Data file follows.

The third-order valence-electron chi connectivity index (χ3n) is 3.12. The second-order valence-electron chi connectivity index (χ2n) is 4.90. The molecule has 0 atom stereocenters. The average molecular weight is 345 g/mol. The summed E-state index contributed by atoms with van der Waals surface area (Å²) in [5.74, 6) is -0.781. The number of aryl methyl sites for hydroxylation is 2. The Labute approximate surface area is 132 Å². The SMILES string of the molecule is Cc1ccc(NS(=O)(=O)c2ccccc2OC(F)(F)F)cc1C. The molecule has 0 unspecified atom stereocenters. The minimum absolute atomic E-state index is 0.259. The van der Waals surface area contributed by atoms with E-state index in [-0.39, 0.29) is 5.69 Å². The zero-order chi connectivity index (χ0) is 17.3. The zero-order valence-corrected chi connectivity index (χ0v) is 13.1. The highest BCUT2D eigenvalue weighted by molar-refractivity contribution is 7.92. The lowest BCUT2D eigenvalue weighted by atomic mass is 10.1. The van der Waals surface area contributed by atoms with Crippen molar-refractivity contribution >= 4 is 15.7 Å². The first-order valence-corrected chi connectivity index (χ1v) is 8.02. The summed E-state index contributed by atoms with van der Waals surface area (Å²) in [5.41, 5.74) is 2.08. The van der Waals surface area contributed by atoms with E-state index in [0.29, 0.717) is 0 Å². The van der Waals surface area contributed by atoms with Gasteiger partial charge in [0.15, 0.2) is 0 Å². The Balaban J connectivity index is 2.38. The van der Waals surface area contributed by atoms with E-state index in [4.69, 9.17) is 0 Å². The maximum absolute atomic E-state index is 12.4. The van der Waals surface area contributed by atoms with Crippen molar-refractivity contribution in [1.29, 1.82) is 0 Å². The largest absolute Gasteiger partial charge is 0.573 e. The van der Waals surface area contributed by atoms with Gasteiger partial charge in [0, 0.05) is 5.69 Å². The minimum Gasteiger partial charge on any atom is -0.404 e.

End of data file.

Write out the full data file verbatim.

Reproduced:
The third-order valence-electron chi connectivity index (χ3n) is 3.12. The second-order valence-electron chi connectivity index (χ2n) is 4.90. The molecule has 0 atom stereocenters. The average molecular weight is 345 g/mol. The summed E-state index contributed by atoms with van der Waals surface area (Å²) in [5.74, 6) is -0.781. The number of aryl methyl sites for hydroxylation is 2. The Labute approximate surface area is 132 Å². The SMILES string of the molecule is Cc1ccc(NS(=O)(=O)c2ccccc2OC(F)(F)F)cc1C. The molecule has 0 unspecified atom stereocenters. The minimum absolute atomic E-state index is 0.259. The van der Waals surface area contributed by atoms with E-state index in [-0.39, 0.29) is 5.69 Å². The zero-order chi connectivity index (χ0) is 17.3. The zero-order valence-corrected chi connectivity index (χ0v) is 13.1. The highest BCUT2D eigenvalue weighted by molar-refractivity contribution is 7.92. The lowest BCUT2D eigenvalue weighted by atomic mass is 10.1. The van der Waals surface area contributed by atoms with Crippen molar-refractivity contribution >= 4 is 15.7 Å². The first-order valence-corrected chi connectivity index (χ1v) is 8.02. The summed E-state index contributed by atoms with van der Waals surface area (Å²) in [5.41, 5.74) is 2.08. The van der Waals surface area contributed by atoms with E-state index in [0.29, 0.717) is 0 Å². The van der Waals surface area contributed by atoms with Gasteiger partial charge in [0.15, 0.2) is 0 Å². The Balaban J connectivity index is 2.38. The van der Waals surface area contributed by atoms with E-state index in [4.69, 9.17) is 0 Å². The maximum absolute atomic E-state index is 12.4. The van der Waals surface area contributed by atoms with Crippen molar-refractivity contribution in [1.29, 1.82) is 0 Å². The largest absolute Gasteiger partial charge is 0.573 e. The van der Waals surface area contributed by atoms with Gasteiger partial charge in [0, 0.05) is 5.69 Å². The minimum Gasteiger partial charge on any atom is -0.404 e.